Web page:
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From manpage of sudo:

-S, --stdin

Write the prompt to the standard error and read the password from the standard input instead of using the terminal device. The password must be followed by a newline character.

What is the purpose of using sudo -S instead of just sudo?

  • Is it correct thatsudo by default read password from standard input?

  • What is the purpose of "Write the prompt to the standard error"? Does sudo by default write it to the standard output?

  • Do they both require that the password must be followed by a newline character?

For example, in https://stackoverflow.com/a/39553081/156458, sudo -S true still requires typing in password, so how does it solve the original question in that post? I found that link when I searched for solution to Shall I run a sudo-required script in some shell configuration file?

Thanks.


Update:

The reply by J.Taylor said

sudo does not read the password from stdin by default - it reads it from the terminal interface.

I was wondering how to understand it in terms of implementation.

Is it correct that when a program reads from standard input, it reads from file descriptor 0 to which the standard input is always binded?

Why can't I tell whether sudo uses standard input or terminal when usingsudo without -S?

How can a program (such as sudo -S) achieve to read from terminal instead of standard input?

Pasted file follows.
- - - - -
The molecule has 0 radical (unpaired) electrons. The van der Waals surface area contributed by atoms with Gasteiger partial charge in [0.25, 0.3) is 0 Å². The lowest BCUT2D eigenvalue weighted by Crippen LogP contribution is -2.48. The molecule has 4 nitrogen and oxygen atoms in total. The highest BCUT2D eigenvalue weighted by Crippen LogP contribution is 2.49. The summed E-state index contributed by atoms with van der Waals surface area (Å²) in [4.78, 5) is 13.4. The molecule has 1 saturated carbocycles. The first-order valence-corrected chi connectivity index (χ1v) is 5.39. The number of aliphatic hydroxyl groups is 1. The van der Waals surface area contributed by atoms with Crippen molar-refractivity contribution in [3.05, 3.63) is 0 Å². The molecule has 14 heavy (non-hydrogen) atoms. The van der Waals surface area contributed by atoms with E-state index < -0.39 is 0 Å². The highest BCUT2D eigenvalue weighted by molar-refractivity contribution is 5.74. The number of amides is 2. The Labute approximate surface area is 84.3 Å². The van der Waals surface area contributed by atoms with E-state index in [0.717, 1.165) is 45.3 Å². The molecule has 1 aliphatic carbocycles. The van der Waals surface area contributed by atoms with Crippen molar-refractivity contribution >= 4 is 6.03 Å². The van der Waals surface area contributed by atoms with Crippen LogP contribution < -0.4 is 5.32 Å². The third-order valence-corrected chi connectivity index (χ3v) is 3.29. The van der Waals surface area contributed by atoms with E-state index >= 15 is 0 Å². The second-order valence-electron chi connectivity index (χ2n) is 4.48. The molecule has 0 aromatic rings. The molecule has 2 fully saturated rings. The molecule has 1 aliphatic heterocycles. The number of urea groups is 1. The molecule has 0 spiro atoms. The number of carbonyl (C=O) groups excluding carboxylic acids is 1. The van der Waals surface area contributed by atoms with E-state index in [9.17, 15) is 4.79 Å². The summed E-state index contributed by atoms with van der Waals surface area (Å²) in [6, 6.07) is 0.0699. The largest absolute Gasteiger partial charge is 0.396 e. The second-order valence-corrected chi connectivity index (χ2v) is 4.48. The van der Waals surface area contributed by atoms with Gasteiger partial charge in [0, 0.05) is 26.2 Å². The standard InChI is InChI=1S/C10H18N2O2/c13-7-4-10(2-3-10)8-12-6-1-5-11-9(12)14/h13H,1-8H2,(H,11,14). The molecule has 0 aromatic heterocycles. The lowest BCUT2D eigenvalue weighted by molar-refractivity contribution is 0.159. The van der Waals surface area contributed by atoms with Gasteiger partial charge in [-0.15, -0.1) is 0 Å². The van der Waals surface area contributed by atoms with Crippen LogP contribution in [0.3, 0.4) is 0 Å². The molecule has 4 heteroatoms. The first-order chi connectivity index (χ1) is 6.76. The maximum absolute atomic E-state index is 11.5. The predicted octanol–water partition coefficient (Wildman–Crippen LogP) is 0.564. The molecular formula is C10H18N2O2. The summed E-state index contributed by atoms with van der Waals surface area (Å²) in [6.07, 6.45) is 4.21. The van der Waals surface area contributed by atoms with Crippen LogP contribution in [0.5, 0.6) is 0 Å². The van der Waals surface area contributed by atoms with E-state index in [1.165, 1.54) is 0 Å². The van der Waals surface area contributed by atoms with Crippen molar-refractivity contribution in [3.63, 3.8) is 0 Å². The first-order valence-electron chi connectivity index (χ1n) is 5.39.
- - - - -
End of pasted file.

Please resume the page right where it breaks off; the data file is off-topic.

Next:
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sudo does not read the password from stdin by default - it reads it from the terminal interface. Using sudo -S allows you to pipe the password in from another command/file like this: printf "yourpassword\n" | sudo -S nano /etc/apt/sources.list

This could be used in a shell script to log in to sudo without being prompted for a password, but you need to be careful not to execute this kind of thing from the shell directly, because then your sudo password would be in the shell history.

  • Thanks. " it reads it from the terminal interface." But I always provide password to sudo from standard input. Isn't standard input connected to the terminal interface/emulator by default? – Tim Apr 1 '18 at 0:55
  • By default, yes it is. The point of -S is when you're overriding the default somehow, such as by piping to sudo. – Joseph Sible Apr 1 '18 at 3:39
  • @Joseph Usually a program accepts input from standard input (i.e. file descriptor 0). sudo doesn't do so. Does sudo open a fixed device file which represents the terminal? – Tim Apr 1 '18 at 4:05
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    For the password prompt, yes. For example, echo abcd | sudo cat will let you type the password, rather than using abcd as the password. – Joseph Sible Apr 1 '18 at 4:06
  • @JosephSible Thanks. (1) I was wondering what you meant by "For the password prompt, yes" ? (2) Why can't I tell if sudo uses standard input or terminal when using just sudo? How does a program use terminal instead of standard input? – Tim Apr 1 '18 at 12:59

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